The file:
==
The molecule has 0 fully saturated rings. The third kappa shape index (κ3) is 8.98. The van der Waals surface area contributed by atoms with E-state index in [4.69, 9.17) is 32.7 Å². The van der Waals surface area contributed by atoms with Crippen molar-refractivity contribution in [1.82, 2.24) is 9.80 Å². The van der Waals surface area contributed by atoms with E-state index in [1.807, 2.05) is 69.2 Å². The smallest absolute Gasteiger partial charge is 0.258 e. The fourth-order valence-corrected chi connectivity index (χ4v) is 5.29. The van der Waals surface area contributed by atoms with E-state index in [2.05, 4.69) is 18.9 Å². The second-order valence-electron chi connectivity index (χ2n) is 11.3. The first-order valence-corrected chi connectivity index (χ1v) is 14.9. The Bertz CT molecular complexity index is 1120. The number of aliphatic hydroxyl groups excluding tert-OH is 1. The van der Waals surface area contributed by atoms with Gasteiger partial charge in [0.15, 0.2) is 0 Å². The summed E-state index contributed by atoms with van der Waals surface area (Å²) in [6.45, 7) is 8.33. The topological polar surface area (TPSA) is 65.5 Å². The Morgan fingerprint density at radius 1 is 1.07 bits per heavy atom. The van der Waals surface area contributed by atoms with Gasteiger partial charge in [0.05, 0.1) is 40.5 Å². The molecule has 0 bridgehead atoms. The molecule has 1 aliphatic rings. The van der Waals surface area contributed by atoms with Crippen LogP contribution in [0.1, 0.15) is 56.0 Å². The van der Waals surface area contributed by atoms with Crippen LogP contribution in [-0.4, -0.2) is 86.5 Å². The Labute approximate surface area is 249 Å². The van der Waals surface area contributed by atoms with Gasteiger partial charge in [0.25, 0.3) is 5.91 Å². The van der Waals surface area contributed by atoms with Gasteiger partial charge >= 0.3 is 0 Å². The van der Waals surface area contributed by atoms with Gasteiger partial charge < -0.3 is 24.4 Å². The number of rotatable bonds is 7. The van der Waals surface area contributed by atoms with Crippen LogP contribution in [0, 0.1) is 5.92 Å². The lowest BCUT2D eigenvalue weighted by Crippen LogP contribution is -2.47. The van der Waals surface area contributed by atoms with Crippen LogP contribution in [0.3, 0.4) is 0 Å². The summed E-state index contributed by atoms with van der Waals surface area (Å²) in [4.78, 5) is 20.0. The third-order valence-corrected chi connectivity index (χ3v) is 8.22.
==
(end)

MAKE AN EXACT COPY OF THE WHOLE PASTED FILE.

The molecule has 0 fully saturated rings. The third kappa shape index (κ3) is 8.98. The van der Waals surface area contributed by atoms with E-state index in [4.69, 9.17) is 32.7 Å². The van der Waals surface area contributed by atoms with Crippen molar-refractivity contribution in [1.82, 2.24) is 9.80 Å². The van der Waals surface area contributed by atoms with E-state index in [1.807, 2.05) is 69.2 Å². The smallest absolute Gasteiger partial charge is 0.258 e. The fourth-order valence-corrected chi connectivity index (χ4v) is 5.29. The van der Waals surface area contributed by atoms with E-state index in [2.05, 4.69) is 18.9 Å². The second-order valence-electron chi connectivity index (χ2n) is 11.3. The first-order valence-corrected chi connectivity index (χ1v) is 14.9. The Bertz CT molecular complexity index is 1120. The number of aliphatic hydroxyl groups excluding tert-OH is 1. The van der Waals surface area contributed by atoms with Gasteiger partial charge in [0.15, 0.2) is 0 Å². The summed E-state index contributed by atoms with van der Waals surface area (Å²) in [6.45, 7) is 8.33. The topological polar surface area (TPSA) is 65.5 Å². The Morgan fingerprint density at radius 1 is 1.07 bits per heavy atom. The van der Waals surface area contributed by atoms with Gasteiger partial charge in [0.05, 0.1) is 40.5 Å². The molecule has 0 bridgehead atoms. The molecule has 1 aliphatic rings. The van der Waals surface area contributed by atoms with Crippen LogP contribution in [0.1, 0.15) is 56.0 Å². The van der Waals surface area contributed by atoms with Crippen LogP contribution in [-0.4, -0.2) is 86.5 Å². The Labute approximate surface area is 249 Å². The van der Waals surface area contributed by atoms with Gasteiger partial charge in [0.25, 0.3) is 5.91 Å². The van der Waals surface area contributed by atoms with Gasteiger partial charge >= 0.3 is 0 Å². The van der Waals surface area contributed by atoms with Gasteiger partial charge < -0.3 is 24.4 Å². The number of rotatable bonds is 7. The van der Waals surface area contributed by atoms with Crippen LogP contribution in [0, 0.1) is 5.92 Å². The lowest BCUT2D eigenvalue weighted by Crippen LogP contribution is -2.47. The van der Waals surface area contributed by atoms with Crippen LogP contribution in [0.3, 0.4) is 0 Å². The summed E-state index contributed by atoms with van der Waals surface area (Å²) in [4.78, 5) is 20.0. The third-order valence-corrected chi connectivity index (χ3v) is 8.22.